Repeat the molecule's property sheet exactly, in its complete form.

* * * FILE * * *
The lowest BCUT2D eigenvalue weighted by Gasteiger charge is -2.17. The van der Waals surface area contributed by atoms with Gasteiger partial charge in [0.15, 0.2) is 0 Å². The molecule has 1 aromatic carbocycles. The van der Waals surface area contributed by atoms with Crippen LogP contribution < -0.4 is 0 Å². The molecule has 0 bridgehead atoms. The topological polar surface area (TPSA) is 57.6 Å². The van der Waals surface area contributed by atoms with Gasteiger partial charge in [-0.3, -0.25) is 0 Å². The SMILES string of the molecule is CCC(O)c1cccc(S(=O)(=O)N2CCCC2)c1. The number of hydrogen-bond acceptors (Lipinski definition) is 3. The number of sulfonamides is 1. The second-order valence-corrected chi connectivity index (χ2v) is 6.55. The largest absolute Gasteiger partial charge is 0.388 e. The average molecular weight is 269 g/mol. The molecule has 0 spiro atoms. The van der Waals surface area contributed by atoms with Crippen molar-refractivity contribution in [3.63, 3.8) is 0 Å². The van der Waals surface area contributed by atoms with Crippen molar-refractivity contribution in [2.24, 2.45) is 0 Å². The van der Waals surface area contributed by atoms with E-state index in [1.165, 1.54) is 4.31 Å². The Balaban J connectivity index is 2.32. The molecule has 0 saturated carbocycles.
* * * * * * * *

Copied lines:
The lowest BCUT2D eigenvalue weighted by Gasteiger charge is -2.17. The van der Waals surface area contributed by atoms with Gasteiger partial charge in [0.15, 0.2) is 0 Å². The molecule has 1 aromatic carbocycles. The van der Waals surface area contributed by atoms with Crippen LogP contribution < -0.4 is 0 Å². The molecule has 0 bridgehead atoms. The topological polar surface area (TPSA) is 57.6 Å². The van der Waals surface area contributed by atoms with Gasteiger partial charge in [-0.3, -0.25) is 0 Å². The SMILES string of the molecule is CCC(O)c1cccc(S(=O)(=O)N2CCCC2)c1. The number of hydrogen-bond acceptors (Lipinski definition) is 3. The number of sulfonamides is 1. The second-order valence-corrected chi connectivity index (χ2v) is 6.55. The largest absolute Gasteiger partial charge is 0.388 e. The average molecular weight is 269 g/mol. The molecule has 0 spiro atoms. The van der Waals surface area contributed by atoms with Crippen molar-refractivity contribution in [3.63, 3.8) is 0 Å². The van der Waals surface area contributed by atoms with Crippen molar-refractivity contribution in [2.24, 2.45) is 0 Å². The van der Waals surface area contributed by atoms with E-state index in [1.165, 1.54) is 4.31 Å². The Balaban J connectivity index is 2.32. The molecule has 0 saturated carbocycles.